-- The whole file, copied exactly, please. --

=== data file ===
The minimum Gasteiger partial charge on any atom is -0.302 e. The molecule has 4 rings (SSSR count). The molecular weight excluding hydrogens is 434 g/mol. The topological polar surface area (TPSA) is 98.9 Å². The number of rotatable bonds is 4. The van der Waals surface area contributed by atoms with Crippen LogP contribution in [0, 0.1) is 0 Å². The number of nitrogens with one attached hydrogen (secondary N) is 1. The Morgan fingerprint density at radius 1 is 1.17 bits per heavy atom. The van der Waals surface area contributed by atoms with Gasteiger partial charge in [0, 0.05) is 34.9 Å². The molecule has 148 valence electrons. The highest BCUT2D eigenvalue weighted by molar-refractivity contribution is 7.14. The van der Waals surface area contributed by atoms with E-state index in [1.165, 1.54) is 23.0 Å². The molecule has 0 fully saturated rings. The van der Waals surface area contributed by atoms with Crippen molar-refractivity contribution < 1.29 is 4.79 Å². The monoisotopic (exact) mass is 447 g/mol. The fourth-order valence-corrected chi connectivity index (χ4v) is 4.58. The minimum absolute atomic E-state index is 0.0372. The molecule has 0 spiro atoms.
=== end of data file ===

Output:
The minimum Gasteiger partial charge on any atom is -0.302 e. The molecule has 4 rings (SSSR count). The molecular weight excluding hydrogens is 434 g/mol. The topological polar surface area (TPSA) is 98.9 Å². The number of rotatable bonds is 4. The van der Waals surface area contributed by atoms with Crippen LogP contribution in [0, 0.1) is 0 Å². The number of nitrogens with one attached hydrogen (secondary N) is 1. The Morgan fingerprint density at radius 1 is 1.17 bits per heavy atom. The van der Waals surface area contributed by atoms with Gasteiger partial charge in [0, 0.05) is 34.9 Å². The molecule has 148 valence electrons. The highest BCUT2D eigenvalue weighted by molar-refractivity contribution is 7.14. The van der Waals surface area contributed by atoms with E-state index in [1.165, 1.54) is 23.0 Å². The molecule has 0 fully saturated rings. The van der Waals surface area contributed by atoms with Crippen molar-refractivity contribution < 1.29 is 4.79 Å². The monoisotopic (exact) mass is 447 g/mol. The fourth-order valence-corrected chi connectivity index (χ4v) is 4.58. The minimum absolute atomic E-state index is 0.0372. The molecule has 0 spiro atoms.